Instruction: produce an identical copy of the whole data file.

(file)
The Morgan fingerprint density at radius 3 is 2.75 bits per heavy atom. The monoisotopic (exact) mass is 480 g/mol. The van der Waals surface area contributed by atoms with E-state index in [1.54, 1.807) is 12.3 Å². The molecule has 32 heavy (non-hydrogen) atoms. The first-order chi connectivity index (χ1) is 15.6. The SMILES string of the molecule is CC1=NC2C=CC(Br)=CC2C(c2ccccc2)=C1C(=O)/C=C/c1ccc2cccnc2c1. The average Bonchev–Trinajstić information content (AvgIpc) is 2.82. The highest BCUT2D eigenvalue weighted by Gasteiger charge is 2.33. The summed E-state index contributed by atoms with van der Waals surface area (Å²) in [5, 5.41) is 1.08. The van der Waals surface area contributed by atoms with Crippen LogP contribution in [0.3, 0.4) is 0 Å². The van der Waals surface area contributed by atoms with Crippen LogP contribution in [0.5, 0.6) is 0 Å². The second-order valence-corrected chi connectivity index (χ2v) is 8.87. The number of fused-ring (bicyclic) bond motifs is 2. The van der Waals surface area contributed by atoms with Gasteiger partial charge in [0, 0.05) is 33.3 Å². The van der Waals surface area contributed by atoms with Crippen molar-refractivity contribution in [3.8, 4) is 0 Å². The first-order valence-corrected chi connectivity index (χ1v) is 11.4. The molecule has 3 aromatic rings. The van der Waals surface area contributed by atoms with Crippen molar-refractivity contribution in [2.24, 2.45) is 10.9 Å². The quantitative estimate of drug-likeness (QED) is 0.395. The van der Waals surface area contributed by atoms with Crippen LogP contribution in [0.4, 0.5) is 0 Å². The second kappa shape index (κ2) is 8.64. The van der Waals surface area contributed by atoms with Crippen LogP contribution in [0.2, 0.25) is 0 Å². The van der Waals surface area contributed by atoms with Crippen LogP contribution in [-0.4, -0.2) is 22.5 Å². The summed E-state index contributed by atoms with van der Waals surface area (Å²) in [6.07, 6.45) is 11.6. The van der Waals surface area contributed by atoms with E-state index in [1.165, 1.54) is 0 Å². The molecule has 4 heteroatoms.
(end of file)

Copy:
The Morgan fingerprint density at radius 3 is 2.75 bits per heavy atom. The monoisotopic (exact) mass is 480 g/mol. The van der Waals surface area contributed by atoms with E-state index in [1.54, 1.807) is 12.3 Å². The molecule has 32 heavy (non-hydrogen) atoms. The first-order chi connectivity index (χ1) is 15.6. The SMILES string of the molecule is CC1=NC2C=CC(Br)=CC2C(c2ccccc2)=C1C(=O)/C=C/c1ccc2cccnc2c1. The average Bonchev–Trinajstić information content (AvgIpc) is 2.82. The highest BCUT2D eigenvalue weighted by Gasteiger charge is 2.33. The summed E-state index contributed by atoms with van der Waals surface area (Å²) in [5, 5.41) is 1.08. The van der Waals surface area contributed by atoms with Crippen LogP contribution in [0.3, 0.4) is 0 Å². The van der Waals surface area contributed by atoms with Crippen LogP contribution in [0.5, 0.6) is 0 Å². The second-order valence-corrected chi connectivity index (χ2v) is 8.87. The number of fused-ring (bicyclic) bond motifs is 2. The van der Waals surface area contributed by atoms with Gasteiger partial charge in [0, 0.05) is 33.3 Å². The van der Waals surface area contributed by atoms with Crippen molar-refractivity contribution in [3.8, 4) is 0 Å². The first-order valence-corrected chi connectivity index (χ1v) is 11.4. The molecule has 3 aromatic rings. The van der Waals surface area contributed by atoms with Crippen molar-refractivity contribution in [2.24, 2.45) is 10.9 Å². The quantitative estimate of drug-likeness (QED) is 0.395. The van der Waals surface area contributed by atoms with Crippen LogP contribution in [0.4, 0.5) is 0 Å². The second kappa shape index (κ2) is 8.64. The van der Waals surface area contributed by atoms with Crippen LogP contribution in [0.2, 0.25) is 0 Å². The van der Waals surface area contributed by atoms with Crippen LogP contribution in [-0.4, -0.2) is 22.5 Å². The summed E-state index contributed by atoms with van der Waals surface area (Å²) in [6.07, 6.45) is 11.6. The van der Waals surface area contributed by atoms with E-state index in [1.165, 1.54) is 0 Å². The molecule has 4 heteroatoms.